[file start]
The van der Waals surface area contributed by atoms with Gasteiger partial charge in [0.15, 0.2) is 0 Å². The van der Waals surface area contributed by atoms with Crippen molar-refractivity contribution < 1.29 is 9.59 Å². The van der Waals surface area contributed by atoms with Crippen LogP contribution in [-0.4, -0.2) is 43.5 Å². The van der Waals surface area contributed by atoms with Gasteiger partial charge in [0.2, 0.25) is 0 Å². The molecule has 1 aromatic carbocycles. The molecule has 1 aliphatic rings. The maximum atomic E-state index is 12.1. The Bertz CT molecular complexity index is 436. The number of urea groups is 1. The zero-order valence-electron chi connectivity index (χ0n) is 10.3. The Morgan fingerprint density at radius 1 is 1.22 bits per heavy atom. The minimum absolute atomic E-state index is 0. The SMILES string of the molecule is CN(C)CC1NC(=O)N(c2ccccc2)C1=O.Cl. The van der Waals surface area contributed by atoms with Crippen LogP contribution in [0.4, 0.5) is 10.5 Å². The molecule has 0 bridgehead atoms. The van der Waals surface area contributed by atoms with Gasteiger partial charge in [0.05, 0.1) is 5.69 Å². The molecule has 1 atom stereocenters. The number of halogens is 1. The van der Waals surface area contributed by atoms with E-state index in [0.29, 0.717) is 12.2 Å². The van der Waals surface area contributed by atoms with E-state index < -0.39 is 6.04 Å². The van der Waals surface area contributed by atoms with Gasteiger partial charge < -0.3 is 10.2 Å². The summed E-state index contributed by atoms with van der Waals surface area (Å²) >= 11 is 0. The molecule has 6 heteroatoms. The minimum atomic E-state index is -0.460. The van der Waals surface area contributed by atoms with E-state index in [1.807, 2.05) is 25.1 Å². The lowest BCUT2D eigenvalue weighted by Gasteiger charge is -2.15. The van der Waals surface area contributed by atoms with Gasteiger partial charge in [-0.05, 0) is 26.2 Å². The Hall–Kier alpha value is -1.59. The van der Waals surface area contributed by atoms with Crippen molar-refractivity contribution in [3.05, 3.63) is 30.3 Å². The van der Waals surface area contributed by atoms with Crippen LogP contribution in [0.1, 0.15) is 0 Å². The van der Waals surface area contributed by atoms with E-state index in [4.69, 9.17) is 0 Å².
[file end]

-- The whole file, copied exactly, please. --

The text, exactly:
The van der Waals surface area contributed by atoms with Gasteiger partial charge in [0.15, 0.2) is 0 Å². The van der Waals surface area contributed by atoms with Crippen molar-refractivity contribution < 1.29 is 9.59 Å². The van der Waals surface area contributed by atoms with Crippen LogP contribution in [-0.4, -0.2) is 43.5 Å². The van der Waals surface area contributed by atoms with Gasteiger partial charge in [0.2, 0.25) is 0 Å². The molecule has 1 aromatic carbocycles. The molecule has 1 aliphatic rings. The maximum atomic E-state index is 12.1. The Bertz CT molecular complexity index is 436. The number of urea groups is 1. The zero-order valence-electron chi connectivity index (χ0n) is 10.3. The Morgan fingerprint density at radius 1 is 1.22 bits per heavy atom. The minimum absolute atomic E-state index is 0. The SMILES string of the molecule is CN(C)CC1NC(=O)N(c2ccccc2)C1=O.Cl. The van der Waals surface area contributed by atoms with Crippen LogP contribution in [0.4, 0.5) is 10.5 Å². The molecule has 0 bridgehead atoms. The van der Waals surface area contributed by atoms with Gasteiger partial charge in [0.05, 0.1) is 5.69 Å². The molecule has 1 atom stereocenters. The number of halogens is 1. The van der Waals surface area contributed by atoms with E-state index in [0.29, 0.717) is 12.2 Å². The van der Waals surface area contributed by atoms with E-state index < -0.39 is 6.04 Å². The van der Waals surface area contributed by atoms with Gasteiger partial charge < -0.3 is 10.2 Å². The summed E-state index contributed by atoms with van der Waals surface area (Å²) >= 11 is 0. The molecule has 6 heteroatoms. The minimum atomic E-state index is -0.460. The van der Waals surface area contributed by atoms with E-state index in [1.807, 2.05) is 25.1 Å². The lowest BCUT2D eigenvalue weighted by Gasteiger charge is -2.15. The van der Waals surface area contributed by atoms with Gasteiger partial charge in [-0.05, 0) is 26.2 Å². The Hall–Kier alpha value is -1.59. The van der Waals surface area contributed by atoms with Crippen molar-refractivity contribution in [3.05, 3.63) is 30.3 Å². The van der Waals surface area contributed by atoms with Crippen LogP contribution in [0.1, 0.15) is 0 Å². The van der Waals surface area contributed by atoms with E-state index in [4.69, 9.17) is 0 Å².